Rachael Efta, Big Sky, USA 

Why did you choose to become a patroller? I’ve always strived to be as responsible as possible in the mountains, with a good dose of respect to all of the ‘what ifs’ that the natural world can throw at a person. As I got more into backcountry skiing, I became fascinated by the enormous avalanche problem surrounding me. I took an avalanche course and an EMT course to be a better ski partner to my peers. I had never considered being a patroller, but a friend suggested it. I applied, got the job, and within the first month of work I knew that I had landed my dream gig

Favourite part of the work The work requires constant problem solving; from nuanced decisions, like how to maintain a comfortable body temperature in harsh weather, to life saving decisions in how to move most efficiently down a mountain with a patient who is very hurt or sick. This job is a moving meditation that forces you to stay present and make good decisions. Patrollers’ health and safety are on the line frequently in the field, which requires our team to have one another’s backs in a way that is not common in lines of work outside of emergency services. The bonds that are built over the years with a crew of very different people is extraordinarily rewarding.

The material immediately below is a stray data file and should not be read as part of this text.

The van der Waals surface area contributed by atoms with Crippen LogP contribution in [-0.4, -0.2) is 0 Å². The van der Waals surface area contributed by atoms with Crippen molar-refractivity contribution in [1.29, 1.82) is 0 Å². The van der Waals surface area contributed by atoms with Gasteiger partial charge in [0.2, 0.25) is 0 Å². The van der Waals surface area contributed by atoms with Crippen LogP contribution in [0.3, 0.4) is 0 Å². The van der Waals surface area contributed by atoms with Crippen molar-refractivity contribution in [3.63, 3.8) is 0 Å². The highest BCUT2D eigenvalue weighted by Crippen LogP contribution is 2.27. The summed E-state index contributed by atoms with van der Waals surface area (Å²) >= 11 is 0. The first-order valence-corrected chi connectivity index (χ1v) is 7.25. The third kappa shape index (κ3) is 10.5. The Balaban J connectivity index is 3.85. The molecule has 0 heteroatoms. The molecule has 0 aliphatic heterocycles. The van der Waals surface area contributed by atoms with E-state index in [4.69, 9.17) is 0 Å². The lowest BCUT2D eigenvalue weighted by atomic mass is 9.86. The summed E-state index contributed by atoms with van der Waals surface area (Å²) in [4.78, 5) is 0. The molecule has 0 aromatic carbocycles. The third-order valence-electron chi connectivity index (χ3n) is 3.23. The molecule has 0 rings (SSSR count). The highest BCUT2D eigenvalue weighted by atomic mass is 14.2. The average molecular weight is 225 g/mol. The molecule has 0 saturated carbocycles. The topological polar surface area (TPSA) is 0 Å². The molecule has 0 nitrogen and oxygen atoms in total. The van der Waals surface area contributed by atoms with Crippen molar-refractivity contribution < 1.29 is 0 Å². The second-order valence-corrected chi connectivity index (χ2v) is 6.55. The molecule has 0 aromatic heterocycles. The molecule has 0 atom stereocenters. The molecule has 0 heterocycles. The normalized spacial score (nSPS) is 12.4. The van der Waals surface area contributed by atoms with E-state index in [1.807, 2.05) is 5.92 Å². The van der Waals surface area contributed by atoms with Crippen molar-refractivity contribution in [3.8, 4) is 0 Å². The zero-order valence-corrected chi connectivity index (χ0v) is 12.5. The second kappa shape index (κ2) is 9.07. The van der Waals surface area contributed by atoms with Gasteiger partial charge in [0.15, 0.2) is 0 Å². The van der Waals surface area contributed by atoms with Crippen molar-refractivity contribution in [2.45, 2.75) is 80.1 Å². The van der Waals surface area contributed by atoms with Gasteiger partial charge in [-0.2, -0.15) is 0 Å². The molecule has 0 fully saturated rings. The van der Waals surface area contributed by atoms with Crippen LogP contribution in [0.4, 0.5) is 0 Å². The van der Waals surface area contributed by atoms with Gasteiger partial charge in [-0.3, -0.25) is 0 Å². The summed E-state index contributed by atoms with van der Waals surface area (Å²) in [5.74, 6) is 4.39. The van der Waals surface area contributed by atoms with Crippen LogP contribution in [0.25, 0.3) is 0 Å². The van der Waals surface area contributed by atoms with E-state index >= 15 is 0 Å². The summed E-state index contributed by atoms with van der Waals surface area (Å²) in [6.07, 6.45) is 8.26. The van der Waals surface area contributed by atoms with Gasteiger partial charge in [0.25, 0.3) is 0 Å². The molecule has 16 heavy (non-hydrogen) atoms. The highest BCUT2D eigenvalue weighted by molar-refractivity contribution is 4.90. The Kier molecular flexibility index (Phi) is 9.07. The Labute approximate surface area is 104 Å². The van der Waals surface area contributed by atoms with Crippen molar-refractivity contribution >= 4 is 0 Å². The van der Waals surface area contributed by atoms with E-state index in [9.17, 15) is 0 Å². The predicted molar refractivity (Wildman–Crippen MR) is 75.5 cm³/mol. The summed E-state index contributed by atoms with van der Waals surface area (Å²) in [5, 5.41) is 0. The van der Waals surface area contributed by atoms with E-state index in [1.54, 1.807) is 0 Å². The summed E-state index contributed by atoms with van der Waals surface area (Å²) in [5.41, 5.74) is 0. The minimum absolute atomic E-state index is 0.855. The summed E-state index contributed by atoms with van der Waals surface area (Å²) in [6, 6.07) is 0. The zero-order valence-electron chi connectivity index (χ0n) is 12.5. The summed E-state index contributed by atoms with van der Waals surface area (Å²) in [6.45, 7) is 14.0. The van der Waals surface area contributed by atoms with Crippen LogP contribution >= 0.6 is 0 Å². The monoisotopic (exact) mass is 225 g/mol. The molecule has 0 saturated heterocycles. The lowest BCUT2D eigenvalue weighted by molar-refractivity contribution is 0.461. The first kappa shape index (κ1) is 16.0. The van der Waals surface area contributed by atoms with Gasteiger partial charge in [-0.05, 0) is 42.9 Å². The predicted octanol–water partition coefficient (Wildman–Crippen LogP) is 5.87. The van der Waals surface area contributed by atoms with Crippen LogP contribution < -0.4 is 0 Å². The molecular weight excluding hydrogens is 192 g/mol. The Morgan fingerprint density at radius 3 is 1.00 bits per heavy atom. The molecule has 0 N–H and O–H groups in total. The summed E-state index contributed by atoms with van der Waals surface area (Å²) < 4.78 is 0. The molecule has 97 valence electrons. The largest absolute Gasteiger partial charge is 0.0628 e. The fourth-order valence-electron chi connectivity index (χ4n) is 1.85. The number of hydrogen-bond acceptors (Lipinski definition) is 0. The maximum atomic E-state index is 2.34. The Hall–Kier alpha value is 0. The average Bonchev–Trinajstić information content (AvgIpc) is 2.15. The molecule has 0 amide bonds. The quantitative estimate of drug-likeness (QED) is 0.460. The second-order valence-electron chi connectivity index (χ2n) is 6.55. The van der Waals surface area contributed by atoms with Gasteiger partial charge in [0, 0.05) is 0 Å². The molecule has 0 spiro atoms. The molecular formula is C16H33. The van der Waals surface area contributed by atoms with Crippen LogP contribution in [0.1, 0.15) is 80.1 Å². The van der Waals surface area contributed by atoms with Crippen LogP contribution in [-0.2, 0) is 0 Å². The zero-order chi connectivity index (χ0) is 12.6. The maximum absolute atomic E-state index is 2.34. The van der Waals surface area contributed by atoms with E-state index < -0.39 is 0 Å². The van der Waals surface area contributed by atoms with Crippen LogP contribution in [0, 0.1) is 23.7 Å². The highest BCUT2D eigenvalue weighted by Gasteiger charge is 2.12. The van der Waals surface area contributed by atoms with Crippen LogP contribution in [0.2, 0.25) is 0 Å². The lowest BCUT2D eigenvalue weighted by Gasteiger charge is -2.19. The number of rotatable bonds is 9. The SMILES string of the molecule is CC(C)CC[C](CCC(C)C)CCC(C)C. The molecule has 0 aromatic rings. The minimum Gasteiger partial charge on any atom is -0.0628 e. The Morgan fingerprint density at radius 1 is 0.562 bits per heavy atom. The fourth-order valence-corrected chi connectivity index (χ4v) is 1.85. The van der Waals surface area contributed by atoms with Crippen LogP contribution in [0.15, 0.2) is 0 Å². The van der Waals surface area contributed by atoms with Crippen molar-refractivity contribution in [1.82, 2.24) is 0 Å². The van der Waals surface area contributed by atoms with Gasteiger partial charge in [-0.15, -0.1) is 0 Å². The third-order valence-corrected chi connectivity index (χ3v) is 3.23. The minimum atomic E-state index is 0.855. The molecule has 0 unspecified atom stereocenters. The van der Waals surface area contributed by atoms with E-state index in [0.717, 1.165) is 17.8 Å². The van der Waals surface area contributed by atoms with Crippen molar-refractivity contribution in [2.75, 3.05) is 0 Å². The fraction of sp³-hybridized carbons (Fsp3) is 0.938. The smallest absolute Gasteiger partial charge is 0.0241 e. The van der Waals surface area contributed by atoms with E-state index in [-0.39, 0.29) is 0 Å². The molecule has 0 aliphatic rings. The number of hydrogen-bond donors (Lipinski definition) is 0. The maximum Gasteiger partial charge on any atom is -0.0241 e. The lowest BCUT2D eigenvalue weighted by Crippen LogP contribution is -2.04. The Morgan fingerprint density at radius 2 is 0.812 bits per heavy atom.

Hardest part of the job? The time commitment. We work four 10-hour shifts with three days off every week; however, days are longer if there’s a storm cycle coming in. Life doesn’t feel very well rounded during the ski season – my brain feels pretty monodirectional, which is a blessing while clocked in, but can be a curse when I’m taking work home with me.